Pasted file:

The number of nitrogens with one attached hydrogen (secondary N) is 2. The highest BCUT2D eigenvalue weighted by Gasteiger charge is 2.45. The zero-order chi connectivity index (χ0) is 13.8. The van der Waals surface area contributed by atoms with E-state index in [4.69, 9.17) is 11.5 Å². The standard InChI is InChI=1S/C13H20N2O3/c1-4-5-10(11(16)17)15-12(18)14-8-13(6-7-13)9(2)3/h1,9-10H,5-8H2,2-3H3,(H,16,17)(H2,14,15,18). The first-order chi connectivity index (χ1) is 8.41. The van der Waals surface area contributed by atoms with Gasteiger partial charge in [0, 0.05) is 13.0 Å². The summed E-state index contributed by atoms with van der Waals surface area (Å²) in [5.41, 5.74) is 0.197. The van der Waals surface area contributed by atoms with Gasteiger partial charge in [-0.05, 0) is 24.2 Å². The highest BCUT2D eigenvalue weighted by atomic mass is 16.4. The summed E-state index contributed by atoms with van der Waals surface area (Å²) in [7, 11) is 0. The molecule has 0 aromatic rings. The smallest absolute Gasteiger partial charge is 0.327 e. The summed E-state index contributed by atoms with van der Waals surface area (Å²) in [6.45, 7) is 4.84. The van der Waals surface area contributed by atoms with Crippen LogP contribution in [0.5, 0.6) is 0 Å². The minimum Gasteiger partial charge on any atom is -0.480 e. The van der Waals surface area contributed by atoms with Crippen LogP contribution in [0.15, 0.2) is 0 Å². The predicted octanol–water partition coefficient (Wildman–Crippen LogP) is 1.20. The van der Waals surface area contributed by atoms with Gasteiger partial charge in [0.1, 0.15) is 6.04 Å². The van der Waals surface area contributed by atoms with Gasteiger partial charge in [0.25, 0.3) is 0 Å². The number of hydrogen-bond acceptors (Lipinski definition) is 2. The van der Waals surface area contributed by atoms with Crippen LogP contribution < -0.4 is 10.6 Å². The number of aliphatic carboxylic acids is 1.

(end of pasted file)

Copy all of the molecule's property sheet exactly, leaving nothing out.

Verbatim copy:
The number of nitrogens with one attached hydrogen (secondary N) is 2. The highest BCUT2D eigenvalue weighted by Gasteiger charge is 2.45. The zero-order chi connectivity index (χ0) is 13.8. The van der Waals surface area contributed by atoms with E-state index in [4.69, 9.17) is 11.5 Å². The standard InChI is InChI=1S/C13H20N2O3/c1-4-5-10(11(16)17)15-12(18)14-8-13(6-7-13)9(2)3/h1,9-10H,5-8H2,2-3H3,(H,16,17)(H2,14,15,18). The first-order chi connectivity index (χ1) is 8.41. The van der Waals surface area contributed by atoms with Gasteiger partial charge in [0, 0.05) is 13.0 Å². The summed E-state index contributed by atoms with van der Waals surface area (Å²) in [5.41, 5.74) is 0.197. The van der Waals surface area contributed by atoms with Gasteiger partial charge in [-0.05, 0) is 24.2 Å². The highest BCUT2D eigenvalue weighted by atomic mass is 16.4. The summed E-state index contributed by atoms with van der Waals surface area (Å²) in [7, 11) is 0. The molecule has 0 aromatic rings. The smallest absolute Gasteiger partial charge is 0.327 e. The summed E-state index contributed by atoms with van der Waals surface area (Å²) in [6.45, 7) is 4.84. The van der Waals surface area contributed by atoms with Crippen LogP contribution in [0.5, 0.6) is 0 Å². The minimum Gasteiger partial charge on any atom is -0.480 e. The van der Waals surface area contributed by atoms with Crippen LogP contribution in [0.15, 0.2) is 0 Å². The predicted octanol–water partition coefficient (Wildman–Crippen LogP) is 1.20. The van der Waals surface area contributed by atoms with Gasteiger partial charge in [0.1, 0.15) is 6.04 Å². The van der Waals surface area contributed by atoms with Gasteiger partial charge in [0.25, 0.3) is 0 Å². The number of hydrogen-bond acceptors (Lipinski definition) is 2. The van der Waals surface area contributed by atoms with Crippen LogP contribution < -0.4 is 10.6 Å². The number of aliphatic carboxylic acids is 1.